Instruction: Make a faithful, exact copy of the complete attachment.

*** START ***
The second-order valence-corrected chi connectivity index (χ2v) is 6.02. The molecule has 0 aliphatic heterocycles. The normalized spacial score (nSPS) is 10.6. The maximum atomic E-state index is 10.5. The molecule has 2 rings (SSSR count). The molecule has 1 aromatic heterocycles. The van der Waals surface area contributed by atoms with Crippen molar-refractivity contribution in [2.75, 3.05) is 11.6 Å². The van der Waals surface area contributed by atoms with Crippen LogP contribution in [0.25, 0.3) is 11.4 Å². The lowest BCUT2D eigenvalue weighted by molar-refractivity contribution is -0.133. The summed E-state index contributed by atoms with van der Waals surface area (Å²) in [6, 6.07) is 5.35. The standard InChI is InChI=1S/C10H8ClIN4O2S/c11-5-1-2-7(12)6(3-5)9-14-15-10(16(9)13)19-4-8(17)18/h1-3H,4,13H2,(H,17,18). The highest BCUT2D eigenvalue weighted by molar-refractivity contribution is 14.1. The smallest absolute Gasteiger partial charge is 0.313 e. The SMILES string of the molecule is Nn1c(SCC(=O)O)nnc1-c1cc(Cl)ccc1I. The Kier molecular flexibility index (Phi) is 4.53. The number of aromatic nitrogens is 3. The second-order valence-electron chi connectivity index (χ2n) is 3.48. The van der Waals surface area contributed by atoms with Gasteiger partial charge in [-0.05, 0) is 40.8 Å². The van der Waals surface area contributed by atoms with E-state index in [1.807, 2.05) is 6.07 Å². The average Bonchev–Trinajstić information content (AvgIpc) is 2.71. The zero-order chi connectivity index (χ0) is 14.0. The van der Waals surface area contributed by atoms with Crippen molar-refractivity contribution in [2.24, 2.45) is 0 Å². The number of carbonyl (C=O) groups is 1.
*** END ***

The second-order valence-corrected chi connectivity index (χ2v) is 6.02. The molecule has 0 aliphatic heterocycles. The normalized spacial score (nSPS) is 10.6. The maximum atomic E-state index is 10.5. The molecule has 2 rings (SSSR count). The molecule has 1 aromatic heterocycles. The van der Waals surface area contributed by atoms with Crippen molar-refractivity contribution in [2.75, 3.05) is 11.6 Å². The van der Waals surface area contributed by atoms with Crippen LogP contribution in [0.25, 0.3) is 11.4 Å². The lowest BCUT2D eigenvalue weighted by molar-refractivity contribution is -0.133. The summed E-state index contributed by atoms with van der Waals surface area (Å²) in [6, 6.07) is 5.35. The standard InChI is InChI=1S/C10H8ClIN4O2S/c11-5-1-2-7(12)6(3-5)9-14-15-10(16(9)13)19-4-8(17)18/h1-3H,4,13H2,(H,17,18). The highest BCUT2D eigenvalue weighted by molar-refractivity contribution is 14.1. The smallest absolute Gasteiger partial charge is 0.313 e. The SMILES string of the molecule is Nn1c(SCC(=O)O)nnc1-c1cc(Cl)ccc1I. The Kier molecular flexibility index (Phi) is 4.53. The number of aromatic nitrogens is 3. The second-order valence-electron chi connectivity index (χ2n) is 3.48. The van der Waals surface area contributed by atoms with Gasteiger partial charge in [-0.05, 0) is 40.8 Å². The van der Waals surface area contributed by atoms with E-state index in [1.807, 2.05) is 6.07 Å². The average Bonchev–Trinajstić information content (AvgIpc) is 2.71. The zero-order chi connectivity index (χ0) is 14.0. The van der Waals surface area contributed by atoms with Crippen molar-refractivity contribution in [2.24, 2.45) is 0 Å². The number of carbonyl (C=O) groups is 1.